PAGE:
Stephen F. Austin State University

Old Shady Grove Cemetery and the Texas Historical Commission (January 2013)

Old Shady Grove Cemetery and the Texas Historical Commission
By Lynda Jones

Descendants of persons buried in the Old Shady Grove Cemetery (OSGC) in Houston County are reaping the fruit of their labor. The Texas Historical Commission (THC) recently designated the cemetery as a Historic Texas Cemetery.

The distinction means the cemetery has been legally recorded through the THC's Cemetery Preservation Program, a vital step in ensuring its preservation.

The cemetery originated in February 1840 with the burial of John Hallmark. Approximately three years earlier, in 1837, Hallmark signed the petition to create Houston County, the first county in Texas.
It is located 11 miles east of Crockett off of FM 232 on private land.

Last spring, when many Houston County residents had reunions or homecomings at their family cemeteries, family members visited the Old Shady Grove Cemetery. While they were there during the Memorial Day weekend, they saw it was overgrown with small trees, shrubs and brush.

"The cemetery had become so overgrown that some tombstones were completely covered, and most of the fencing is down. It had deteriorated to a very poor condition," Ethel Hill Gallant of Kennard stated in a written account.

While visiting the cemetery it was noted that one of the graves was 172 years old, and Gallant believed the cemetery was very deserving of a historical marker and started researching its history.

"Older Hallmark and Satterwhite family members have passed information down through the generations indicating that the cemetery was full at one time.

"Over the past 172 years, many markers have been broken, destroyed, are missing, have fallen over and are buried underneath dirt, or have been stolen," Gallant explained.

In early August 2012 the families began a major clean-up of the property.

The clean-up event involved not only family members, but also volunteers from the Houston County Historical Commission, Donnita and Don Patrick and Albert Kreger. Other workers included friends and neighbors in the community, Butch Arnold and Donnie Hill.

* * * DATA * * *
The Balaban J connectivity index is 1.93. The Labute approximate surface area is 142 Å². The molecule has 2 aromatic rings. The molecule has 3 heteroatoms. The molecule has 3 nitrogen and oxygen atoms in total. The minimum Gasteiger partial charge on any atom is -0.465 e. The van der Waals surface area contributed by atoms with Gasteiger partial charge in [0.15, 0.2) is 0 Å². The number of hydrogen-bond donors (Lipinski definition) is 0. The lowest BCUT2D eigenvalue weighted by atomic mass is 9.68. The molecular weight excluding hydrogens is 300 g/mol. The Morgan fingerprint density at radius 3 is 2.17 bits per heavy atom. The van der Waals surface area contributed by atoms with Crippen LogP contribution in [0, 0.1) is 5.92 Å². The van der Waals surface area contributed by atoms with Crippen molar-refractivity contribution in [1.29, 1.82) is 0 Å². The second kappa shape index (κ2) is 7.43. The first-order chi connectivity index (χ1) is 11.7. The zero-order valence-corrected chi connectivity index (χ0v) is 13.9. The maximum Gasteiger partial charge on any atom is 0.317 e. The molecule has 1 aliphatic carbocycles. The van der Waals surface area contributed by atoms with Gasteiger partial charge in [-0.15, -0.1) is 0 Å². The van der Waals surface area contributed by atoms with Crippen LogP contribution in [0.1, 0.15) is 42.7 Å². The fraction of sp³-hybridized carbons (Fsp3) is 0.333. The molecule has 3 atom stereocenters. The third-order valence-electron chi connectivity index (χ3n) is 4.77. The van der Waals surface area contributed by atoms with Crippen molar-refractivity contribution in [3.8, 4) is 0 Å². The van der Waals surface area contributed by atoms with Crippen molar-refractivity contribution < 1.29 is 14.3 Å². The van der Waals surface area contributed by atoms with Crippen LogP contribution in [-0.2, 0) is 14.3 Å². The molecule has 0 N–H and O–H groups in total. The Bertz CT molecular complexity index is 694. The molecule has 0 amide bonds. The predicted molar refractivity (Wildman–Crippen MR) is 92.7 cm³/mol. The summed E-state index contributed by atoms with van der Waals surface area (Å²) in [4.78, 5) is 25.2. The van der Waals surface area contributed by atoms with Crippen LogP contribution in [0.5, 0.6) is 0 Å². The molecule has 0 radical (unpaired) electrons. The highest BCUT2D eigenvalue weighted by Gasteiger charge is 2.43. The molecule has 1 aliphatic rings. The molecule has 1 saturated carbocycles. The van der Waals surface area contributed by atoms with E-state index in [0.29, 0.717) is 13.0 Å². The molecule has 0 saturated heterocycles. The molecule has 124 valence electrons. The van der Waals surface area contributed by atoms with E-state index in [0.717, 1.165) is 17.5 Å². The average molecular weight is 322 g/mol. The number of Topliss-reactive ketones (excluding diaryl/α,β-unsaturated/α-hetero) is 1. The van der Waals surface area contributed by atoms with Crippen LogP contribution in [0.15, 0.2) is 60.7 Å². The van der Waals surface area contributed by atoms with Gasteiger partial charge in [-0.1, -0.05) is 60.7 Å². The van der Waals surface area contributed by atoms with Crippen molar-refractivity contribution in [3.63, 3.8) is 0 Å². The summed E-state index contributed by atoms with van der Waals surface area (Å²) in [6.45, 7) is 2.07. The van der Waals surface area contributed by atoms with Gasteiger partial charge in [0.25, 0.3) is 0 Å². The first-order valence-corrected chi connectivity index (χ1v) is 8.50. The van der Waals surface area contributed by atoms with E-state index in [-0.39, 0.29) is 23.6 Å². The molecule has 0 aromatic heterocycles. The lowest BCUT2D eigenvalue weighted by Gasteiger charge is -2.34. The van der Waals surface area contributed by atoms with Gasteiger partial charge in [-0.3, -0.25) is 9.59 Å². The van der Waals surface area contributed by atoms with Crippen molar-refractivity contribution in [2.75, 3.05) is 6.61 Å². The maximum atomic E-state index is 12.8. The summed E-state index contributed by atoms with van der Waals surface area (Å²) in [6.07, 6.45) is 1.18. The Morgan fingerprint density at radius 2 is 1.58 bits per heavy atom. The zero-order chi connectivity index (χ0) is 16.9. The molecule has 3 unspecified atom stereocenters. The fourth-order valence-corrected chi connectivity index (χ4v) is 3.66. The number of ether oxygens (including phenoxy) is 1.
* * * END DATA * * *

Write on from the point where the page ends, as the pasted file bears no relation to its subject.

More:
Dr. Perky Beisel, an associate professor of history at Stephen F. Austin State University, and a group of her students, also participated. Beisel and Misty Hurley, a graduate student at SFASU, provided training and assistance in the proper cleaning and care of the tombstones.

Participants reported they especially enjoyed the training and the hands-on experience. "Even the children enjoyed cleaning the tombstones and seeing the end results," Gallant said.

"A lot was accomplished for such a big job with no supervision in place. People just fell in and started doing all the different jobs, with chain saws, weed eaters, rakes and wash buckets.

"During the cleanup process there were several grave sites that were uncovered, some known and some unknown in the various family plots."

Gallant continued, "This created motivation among the family members to press forward in the future maintenance of the cemetery. There just seemed to be an excitement in the air as this project took wings.
"This is going to be a lengthy project to restore the cemetery back to its original state, but the cemetery association plans to keep working at it until the project is completed."

Also in August, Gallant submitted an application to have the cemetery designated by the Texas Historical Commission as a Historic Texas Cemetery. The request was approved in October.

"The history of the cemetery that was gathered for the application was obtained from interviews with Carl 'Butch' Hallmark, Neva Stinson and Marshall Satterwhite, as well as considerable research of historical data, Gallant said.

Concerned about future maintenance of the Old Shady Grove Cemetery, family members met in September and voted to start a cemetery association.

The goals of Old Shady Grove Cemetery Association (OSGCA) are to restore the cemetery back as closely to its original state as possible, and to mark every known grave with some kind of metal marker.
The association additionally is attempting to obtain a Texas Historical maker for the cemetery.

If interested in joining the cemetery association or for more information, contact Ethel Hill Gallant, 970 FSR 514, Kennard, Tx 75847, or 936-655-2761.

Designation as a Historic Texas Cemetery is a tool that increases public awareness of these resources that need preservation, according to Mark Wolfe, THC executive director.

"This designation is a tool that will increase public awareness of these important cultural resources," said Mark Wolfe, executive director of the THC. "Knowledge and education are among the best ways to guarantee the preservation of a historic cemetery."

Cemeteries hold valuable historic information and they often are the last reminders of early settlements' historical events, religious beliefs, lifestyles and genealogy.

For additional information regarding Historic Texas Cemetery designation, or to receive an application, contact the THS's History Programs Division at 512/463-5853 or

To find out more about historic cemetery preservation visit the THC's web site at